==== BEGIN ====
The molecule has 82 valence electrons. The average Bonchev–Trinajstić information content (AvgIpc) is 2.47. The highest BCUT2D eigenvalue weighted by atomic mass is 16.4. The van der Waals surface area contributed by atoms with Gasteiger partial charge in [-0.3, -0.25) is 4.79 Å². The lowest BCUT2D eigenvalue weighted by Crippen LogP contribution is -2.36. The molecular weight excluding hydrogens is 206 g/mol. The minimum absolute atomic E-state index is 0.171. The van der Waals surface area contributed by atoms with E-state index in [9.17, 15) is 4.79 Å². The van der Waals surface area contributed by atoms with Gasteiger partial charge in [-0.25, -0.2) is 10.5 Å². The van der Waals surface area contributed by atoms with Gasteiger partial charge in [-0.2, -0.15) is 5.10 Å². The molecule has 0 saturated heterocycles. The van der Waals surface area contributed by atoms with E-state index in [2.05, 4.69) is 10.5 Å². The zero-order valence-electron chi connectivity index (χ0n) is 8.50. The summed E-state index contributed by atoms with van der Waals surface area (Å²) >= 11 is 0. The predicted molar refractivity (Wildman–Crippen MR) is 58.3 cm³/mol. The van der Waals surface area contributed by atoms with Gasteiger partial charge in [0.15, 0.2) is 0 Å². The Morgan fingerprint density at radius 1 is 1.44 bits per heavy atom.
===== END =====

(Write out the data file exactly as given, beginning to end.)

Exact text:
The molecule has 82 valence electrons. The average Bonchev–Trinajstić information content (AvgIpc) is 2.47. The highest BCUT2D eigenvalue weighted by atomic mass is 16.4. The van der Waals surface area contributed by atoms with Gasteiger partial charge in [-0.3, -0.25) is 4.79 Å². The lowest BCUT2D eigenvalue weighted by Crippen LogP contribution is -2.36. The molecular weight excluding hydrogens is 206 g/mol. The minimum absolute atomic E-state index is 0.171. The van der Waals surface area contributed by atoms with E-state index in [9.17, 15) is 4.79 Å². The van der Waals surface area contributed by atoms with Gasteiger partial charge in [-0.25, -0.2) is 10.5 Å². The van der Waals surface area contributed by atoms with Gasteiger partial charge in [-0.2, -0.15) is 5.10 Å². The molecule has 0 saturated heterocycles. The van der Waals surface area contributed by atoms with E-state index in [2.05, 4.69) is 10.5 Å². The zero-order valence-electron chi connectivity index (χ0n) is 8.50. The summed E-state index contributed by atoms with van der Waals surface area (Å²) >= 11 is 0. The predicted molar refractivity (Wildman–Crippen MR) is 58.3 cm³/mol. The van der Waals surface area contributed by atoms with Gasteiger partial charge in [0.15, 0.2) is 0 Å². The Morgan fingerprint density at radius 1 is 1.44 bits per heavy atom.